Primitive Christianity Revived, Again
Rhiannon Grant on Liberal Quakers’ view on the afterlife:
> Spending some more time with this idea, including during Meeting for Worship, I realised that I actually have a strong intuition against there being any form of life after death. Not only do I not think that any life which may or may not occur after death should affect my actions now (I don’t do things because I want to get into heaven or generate good karma for my next life, and nor do I accept eschatological verification), I actively think it’s unlikely, even impossible, that such a thing exists.
Friends Journal devoted an issue to [The Art of Dying and the Afterlife](https://www.friendsjournal.org/2017/art-of-dying/) a few years ago, including an [introduction I wrote](https://www.friendsjournal.org/among-friends-understanding-death-life/).
The Making Gay History podcast featuring Quaker Civil Rights Bayard Rustin is available now:
> The challenge we faced in telling Rustin’s story in a Making Gay History episode was the apparent absence of any recordings where he talked about his experiences as a gay man. But thanks to the dogged researching efforts of Sara Burningham and the generosity of Rustin’s surviving partner, Walter Naegle, who recorded and saved the rare interviews Rustin gave on the subject of his sexuality, we’re able to bring this aspect of Rustin’s experience to life through his own voice.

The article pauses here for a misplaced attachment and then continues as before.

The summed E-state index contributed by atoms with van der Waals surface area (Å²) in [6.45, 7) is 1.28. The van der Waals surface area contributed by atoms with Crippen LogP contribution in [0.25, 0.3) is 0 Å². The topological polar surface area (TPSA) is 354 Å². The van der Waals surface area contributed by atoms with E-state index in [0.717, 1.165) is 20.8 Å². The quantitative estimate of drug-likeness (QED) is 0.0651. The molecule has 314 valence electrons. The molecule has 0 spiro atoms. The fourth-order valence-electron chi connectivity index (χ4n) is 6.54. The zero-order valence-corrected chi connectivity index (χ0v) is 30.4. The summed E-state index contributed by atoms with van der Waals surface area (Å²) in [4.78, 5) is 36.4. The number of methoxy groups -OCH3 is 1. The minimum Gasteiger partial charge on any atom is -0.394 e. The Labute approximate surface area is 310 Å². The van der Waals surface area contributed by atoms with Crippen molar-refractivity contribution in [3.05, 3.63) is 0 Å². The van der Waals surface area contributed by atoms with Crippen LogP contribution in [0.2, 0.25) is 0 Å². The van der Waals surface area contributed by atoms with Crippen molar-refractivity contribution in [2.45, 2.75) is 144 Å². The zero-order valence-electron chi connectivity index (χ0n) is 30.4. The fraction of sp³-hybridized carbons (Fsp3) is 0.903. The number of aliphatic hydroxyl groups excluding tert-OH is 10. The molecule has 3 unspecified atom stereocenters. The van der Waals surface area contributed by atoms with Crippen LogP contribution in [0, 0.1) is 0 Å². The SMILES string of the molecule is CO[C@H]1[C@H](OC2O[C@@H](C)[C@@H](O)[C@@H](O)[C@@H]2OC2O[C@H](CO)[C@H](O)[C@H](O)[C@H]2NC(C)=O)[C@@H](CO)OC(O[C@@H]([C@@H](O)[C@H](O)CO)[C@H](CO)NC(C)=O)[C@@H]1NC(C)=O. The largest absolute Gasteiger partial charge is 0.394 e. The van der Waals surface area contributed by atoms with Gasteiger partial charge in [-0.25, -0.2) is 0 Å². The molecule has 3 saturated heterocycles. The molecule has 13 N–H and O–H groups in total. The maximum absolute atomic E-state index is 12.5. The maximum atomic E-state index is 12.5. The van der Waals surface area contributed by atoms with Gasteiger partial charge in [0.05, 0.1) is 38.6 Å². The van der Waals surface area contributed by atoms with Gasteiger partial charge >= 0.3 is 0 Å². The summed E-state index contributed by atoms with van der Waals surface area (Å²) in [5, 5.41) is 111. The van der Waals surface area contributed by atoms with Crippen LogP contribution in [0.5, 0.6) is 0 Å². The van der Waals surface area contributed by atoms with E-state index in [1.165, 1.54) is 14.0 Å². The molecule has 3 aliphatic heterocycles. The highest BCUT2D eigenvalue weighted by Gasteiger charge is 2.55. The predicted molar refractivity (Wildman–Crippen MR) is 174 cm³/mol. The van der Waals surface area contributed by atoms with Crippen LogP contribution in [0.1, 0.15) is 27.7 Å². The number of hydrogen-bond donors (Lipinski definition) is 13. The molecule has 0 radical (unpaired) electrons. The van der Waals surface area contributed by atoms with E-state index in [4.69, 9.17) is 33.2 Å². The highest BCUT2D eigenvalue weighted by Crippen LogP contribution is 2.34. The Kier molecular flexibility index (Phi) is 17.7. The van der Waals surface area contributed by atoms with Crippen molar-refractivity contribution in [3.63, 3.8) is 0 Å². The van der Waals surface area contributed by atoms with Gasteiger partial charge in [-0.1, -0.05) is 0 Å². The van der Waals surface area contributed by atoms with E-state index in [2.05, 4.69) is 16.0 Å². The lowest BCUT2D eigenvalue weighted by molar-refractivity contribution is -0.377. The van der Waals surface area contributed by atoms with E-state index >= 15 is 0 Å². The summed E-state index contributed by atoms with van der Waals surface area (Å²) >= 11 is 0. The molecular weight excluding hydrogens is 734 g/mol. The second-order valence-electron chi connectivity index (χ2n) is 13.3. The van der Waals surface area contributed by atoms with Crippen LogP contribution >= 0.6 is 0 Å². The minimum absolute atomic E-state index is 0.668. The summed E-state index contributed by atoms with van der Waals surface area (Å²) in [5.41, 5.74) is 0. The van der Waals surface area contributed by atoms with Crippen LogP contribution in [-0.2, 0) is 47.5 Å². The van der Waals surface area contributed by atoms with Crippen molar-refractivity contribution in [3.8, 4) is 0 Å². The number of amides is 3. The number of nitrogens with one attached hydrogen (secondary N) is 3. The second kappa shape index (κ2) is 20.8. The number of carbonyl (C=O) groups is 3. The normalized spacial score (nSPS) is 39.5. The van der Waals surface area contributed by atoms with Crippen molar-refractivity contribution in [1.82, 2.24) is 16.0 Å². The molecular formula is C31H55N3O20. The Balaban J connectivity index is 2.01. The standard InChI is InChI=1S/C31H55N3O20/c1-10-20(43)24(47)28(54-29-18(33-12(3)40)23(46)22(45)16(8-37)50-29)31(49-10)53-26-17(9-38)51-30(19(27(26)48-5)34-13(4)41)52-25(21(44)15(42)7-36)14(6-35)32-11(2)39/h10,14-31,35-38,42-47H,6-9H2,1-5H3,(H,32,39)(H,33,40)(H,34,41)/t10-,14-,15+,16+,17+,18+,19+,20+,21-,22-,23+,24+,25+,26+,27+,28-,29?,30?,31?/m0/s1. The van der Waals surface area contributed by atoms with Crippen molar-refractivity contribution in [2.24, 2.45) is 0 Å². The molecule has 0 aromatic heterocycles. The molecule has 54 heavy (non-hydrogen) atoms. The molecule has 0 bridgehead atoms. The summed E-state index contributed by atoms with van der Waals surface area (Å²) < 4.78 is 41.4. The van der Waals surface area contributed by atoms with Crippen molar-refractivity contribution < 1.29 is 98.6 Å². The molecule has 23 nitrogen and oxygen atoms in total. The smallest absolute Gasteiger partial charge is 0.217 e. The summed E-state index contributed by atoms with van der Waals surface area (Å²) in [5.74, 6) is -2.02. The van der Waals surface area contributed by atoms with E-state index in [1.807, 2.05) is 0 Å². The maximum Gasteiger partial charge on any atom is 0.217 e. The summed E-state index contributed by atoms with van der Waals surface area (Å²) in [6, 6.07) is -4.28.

Although the title gives potential readers the impression that this is yet another click-bait listicle, the article is by a Quaker novelist and starts with nice observations about Friends and creativity:
> In the light of our high ideals, it can be hard for individual Quakers not to feel inadequate. I certainly do. We’re exhorted to “let our lives speak”, and I often feel like my life doesn’t have much to say. But I am a writer. As a community that listens patiently for the truth, Quakers provide a unique place for creativity. The faith that can sit through hours of Meeting – through boredom, frustration, distraction – is the same thing that keeps me going when I’m struggling for my next idea. We worship in silence, but we’re waiting for words, which somehow gives me faith that, if I wait in front of a blank page for long enough, the right story will come.
I'd say the short answer is no, the great religions are not at war with one another, but that within any great religion are likely some practitioners who do have the perspective of fighting to the death for one religion against the others.I remember…Continue
A walk through time out of Time. Manifesting those Quakers out of all Appearances.
Thirty years ago, I had an experience of seeing a different way of being, conscience and consciousness. It was a glimpse of a glimpse that held fast and…Continue